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Chicago Smart Lighting Project Delivers Savings

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The smart lighting project is one of the most extensive smart technology infrastructures in the country relying on edge technology and focusing on the use of greener energy, carbon footprint reduction, and more.

The city of Chicago recently completed a massive, $160 million project to modernize the city’s light system. It will not only improve night time visibility but is projected to save taxpayers $100 million in electricity costs over the next decade. The Chicago Smart Lighting program replaced nearly 300,000 lights with energy-efficient LED versions. Each light contains wireless nodes connected to the grid. The network detects a missing light, creates a repair ticket, and automatically assigns a repairperson. This type of automation helps reduce costs and improve overall lighting conditions.

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So far, the new lights have already cut the city’s electricity bill in half. In addition, the city will also save money through rebates offered by the utilities firm ComEd for switching lighting sources to energy-efficient ones.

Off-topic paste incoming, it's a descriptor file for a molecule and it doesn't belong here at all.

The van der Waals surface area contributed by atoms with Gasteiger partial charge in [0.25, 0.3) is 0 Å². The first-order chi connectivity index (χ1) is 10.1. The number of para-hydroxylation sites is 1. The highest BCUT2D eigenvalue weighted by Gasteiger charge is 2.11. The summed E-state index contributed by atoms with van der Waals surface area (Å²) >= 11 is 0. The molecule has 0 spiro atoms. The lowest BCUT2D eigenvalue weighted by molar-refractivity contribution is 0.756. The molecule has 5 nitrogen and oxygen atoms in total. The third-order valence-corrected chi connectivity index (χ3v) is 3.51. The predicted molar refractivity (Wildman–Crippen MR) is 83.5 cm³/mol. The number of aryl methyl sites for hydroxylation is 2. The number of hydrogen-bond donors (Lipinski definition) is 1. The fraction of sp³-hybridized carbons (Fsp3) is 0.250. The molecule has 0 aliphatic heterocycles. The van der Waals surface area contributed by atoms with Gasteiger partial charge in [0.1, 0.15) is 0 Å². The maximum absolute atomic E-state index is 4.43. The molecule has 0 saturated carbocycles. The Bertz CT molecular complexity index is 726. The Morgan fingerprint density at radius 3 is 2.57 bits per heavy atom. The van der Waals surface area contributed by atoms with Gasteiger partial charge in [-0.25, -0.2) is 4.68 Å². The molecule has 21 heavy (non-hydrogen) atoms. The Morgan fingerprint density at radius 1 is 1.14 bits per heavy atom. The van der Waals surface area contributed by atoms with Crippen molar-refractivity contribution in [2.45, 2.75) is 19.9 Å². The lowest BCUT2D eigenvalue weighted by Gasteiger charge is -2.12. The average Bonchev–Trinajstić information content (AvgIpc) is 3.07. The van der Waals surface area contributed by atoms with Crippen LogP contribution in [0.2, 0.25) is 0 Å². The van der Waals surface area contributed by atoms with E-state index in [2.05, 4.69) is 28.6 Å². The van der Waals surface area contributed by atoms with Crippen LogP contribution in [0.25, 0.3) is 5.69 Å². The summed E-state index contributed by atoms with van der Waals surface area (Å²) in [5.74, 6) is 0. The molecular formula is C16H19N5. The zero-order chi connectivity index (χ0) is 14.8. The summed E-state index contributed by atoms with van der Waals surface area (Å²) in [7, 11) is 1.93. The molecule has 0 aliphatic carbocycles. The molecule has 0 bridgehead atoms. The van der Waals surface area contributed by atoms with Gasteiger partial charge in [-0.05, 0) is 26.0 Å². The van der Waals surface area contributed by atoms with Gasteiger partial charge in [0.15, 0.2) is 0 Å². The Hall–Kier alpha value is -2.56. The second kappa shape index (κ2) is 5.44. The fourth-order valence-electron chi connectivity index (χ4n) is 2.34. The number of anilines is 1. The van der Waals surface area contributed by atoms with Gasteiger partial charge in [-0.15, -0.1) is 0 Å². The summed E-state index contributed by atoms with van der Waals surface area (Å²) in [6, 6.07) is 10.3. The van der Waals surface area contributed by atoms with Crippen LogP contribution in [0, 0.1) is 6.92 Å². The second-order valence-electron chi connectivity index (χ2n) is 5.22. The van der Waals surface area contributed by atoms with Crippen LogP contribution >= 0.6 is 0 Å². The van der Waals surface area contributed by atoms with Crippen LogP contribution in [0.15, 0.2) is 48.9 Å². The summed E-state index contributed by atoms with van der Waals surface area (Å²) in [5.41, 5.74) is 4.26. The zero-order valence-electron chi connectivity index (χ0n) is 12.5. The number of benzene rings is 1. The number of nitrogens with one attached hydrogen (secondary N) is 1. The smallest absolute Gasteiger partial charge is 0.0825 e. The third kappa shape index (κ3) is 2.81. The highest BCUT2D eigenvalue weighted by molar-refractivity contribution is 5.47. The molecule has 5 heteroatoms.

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Smart lighting, equity and the smart cities approach

Chicago hopes the upgrades will offer a template and model for other cities around the country adopting smart initiatives. According to Chicago DOT, project Light is one of the most extensive smart technology infrastructures in the country. The focus on greener energy and reducing carbon footprints is an ESG focus for many municipalities, and the project hopes other cities will follow its lead.

The project also focused on equity during its implementation. The program set a Minority Business Enterprise goal of 26 percent participation and a Women’s Business Enterprise goal of six percent and exceeded both goals. A focus on diverse hiring included several provisions: 50 percent of the workforce must be Chicago citizens, and ten percent must consist of those from socio-economically disadvantaged backgrounds.

Together, this project offers a look at how future equitable, environmentally-focused projects may proceed as cities grapple with new environmental regulations. The project will act as a blueprint for other similar projects in other cities.

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Elizabeth Wallace

About Elizabeth Wallace

Elizabeth Wallace is a Nashville-based freelance writer with a soft spot for data science and AI and a background in linguistics. She spent 13 years teaching language in higher ed and now helps startups and other organizations explain - clearly - what it is they do.

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